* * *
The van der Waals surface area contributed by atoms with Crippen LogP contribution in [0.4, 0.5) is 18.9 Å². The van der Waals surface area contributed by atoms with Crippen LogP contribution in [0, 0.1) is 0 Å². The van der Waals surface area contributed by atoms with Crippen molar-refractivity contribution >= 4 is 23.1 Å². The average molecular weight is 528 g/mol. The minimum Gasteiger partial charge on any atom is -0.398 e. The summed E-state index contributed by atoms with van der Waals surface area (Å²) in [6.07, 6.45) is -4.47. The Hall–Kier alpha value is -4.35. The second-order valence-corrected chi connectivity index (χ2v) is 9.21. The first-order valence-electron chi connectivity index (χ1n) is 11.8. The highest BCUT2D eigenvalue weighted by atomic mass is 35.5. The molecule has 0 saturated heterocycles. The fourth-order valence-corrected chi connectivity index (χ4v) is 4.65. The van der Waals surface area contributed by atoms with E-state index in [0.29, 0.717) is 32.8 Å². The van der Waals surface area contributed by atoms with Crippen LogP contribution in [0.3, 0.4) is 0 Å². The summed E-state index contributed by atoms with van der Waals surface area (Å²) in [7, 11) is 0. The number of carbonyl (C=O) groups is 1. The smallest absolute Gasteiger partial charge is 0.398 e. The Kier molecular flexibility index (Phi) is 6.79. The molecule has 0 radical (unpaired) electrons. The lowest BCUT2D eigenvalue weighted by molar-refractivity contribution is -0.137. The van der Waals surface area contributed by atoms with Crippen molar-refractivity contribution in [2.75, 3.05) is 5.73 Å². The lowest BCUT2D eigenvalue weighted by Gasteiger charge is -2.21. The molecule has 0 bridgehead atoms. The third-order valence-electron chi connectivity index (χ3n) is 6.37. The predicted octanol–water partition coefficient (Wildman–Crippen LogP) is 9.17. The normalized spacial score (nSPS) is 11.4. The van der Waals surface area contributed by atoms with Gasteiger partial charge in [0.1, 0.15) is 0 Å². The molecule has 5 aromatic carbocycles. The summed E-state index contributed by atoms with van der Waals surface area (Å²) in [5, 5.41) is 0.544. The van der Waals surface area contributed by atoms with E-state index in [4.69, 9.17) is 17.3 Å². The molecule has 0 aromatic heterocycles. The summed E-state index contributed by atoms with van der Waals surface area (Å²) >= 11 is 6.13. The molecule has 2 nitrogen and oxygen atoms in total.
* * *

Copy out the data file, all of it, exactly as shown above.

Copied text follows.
The van der Waals surface area contributed by atoms with Crippen LogP contribution in [0.4, 0.5) is 18.9 Å². The van der Waals surface area contributed by atoms with Crippen LogP contribution in [0, 0.1) is 0 Å². The van der Waals surface area contributed by atoms with Crippen molar-refractivity contribution >= 4 is 23.1 Å². The average molecular weight is 528 g/mol. The minimum Gasteiger partial charge on any atom is -0.398 e. The summed E-state index contributed by atoms with van der Waals surface area (Å²) in [6.07, 6.45) is -4.47. The Hall–Kier alpha value is -4.35. The second-order valence-corrected chi connectivity index (χ2v) is 9.21. The first-order valence-electron chi connectivity index (χ1n) is 11.8. The highest BCUT2D eigenvalue weighted by atomic mass is 35.5. The molecule has 0 saturated heterocycles. The fourth-order valence-corrected chi connectivity index (χ4v) is 4.65. The van der Waals surface area contributed by atoms with E-state index in [0.29, 0.717) is 32.8 Å². The van der Waals surface area contributed by atoms with Crippen LogP contribution in [0.3, 0.4) is 0 Å². The summed E-state index contributed by atoms with van der Waals surface area (Å²) in [7, 11) is 0. The number of carbonyl (C=O) groups is 1. The smallest absolute Gasteiger partial charge is 0.398 e. The Kier molecular flexibility index (Phi) is 6.79. The molecule has 0 radical (unpaired) electrons. The lowest BCUT2D eigenvalue weighted by molar-refractivity contribution is -0.137. The van der Waals surface area contributed by atoms with Crippen molar-refractivity contribution in [2.75, 3.05) is 5.73 Å². The lowest BCUT2D eigenvalue weighted by Gasteiger charge is -2.21. The molecule has 0 bridgehead atoms. The third-order valence-electron chi connectivity index (χ3n) is 6.37. The predicted octanol–water partition coefficient (Wildman–Crippen LogP) is 9.17. The normalized spacial score (nSPS) is 11.4. The van der Waals surface area contributed by atoms with Gasteiger partial charge in [0.1, 0.15) is 0 Å². The molecule has 5 aromatic carbocycles. The summed E-state index contributed by atoms with van der Waals surface area (Å²) in [5, 5.41) is 0.544. The van der Waals surface area contributed by atoms with E-state index in [4.69, 9.17) is 17.3 Å². The molecule has 0 aromatic heterocycles. The summed E-state index contributed by atoms with van der Waals surface area (Å²) >= 11 is 6.13. The molecule has 2 nitrogen and oxygen atoms in total.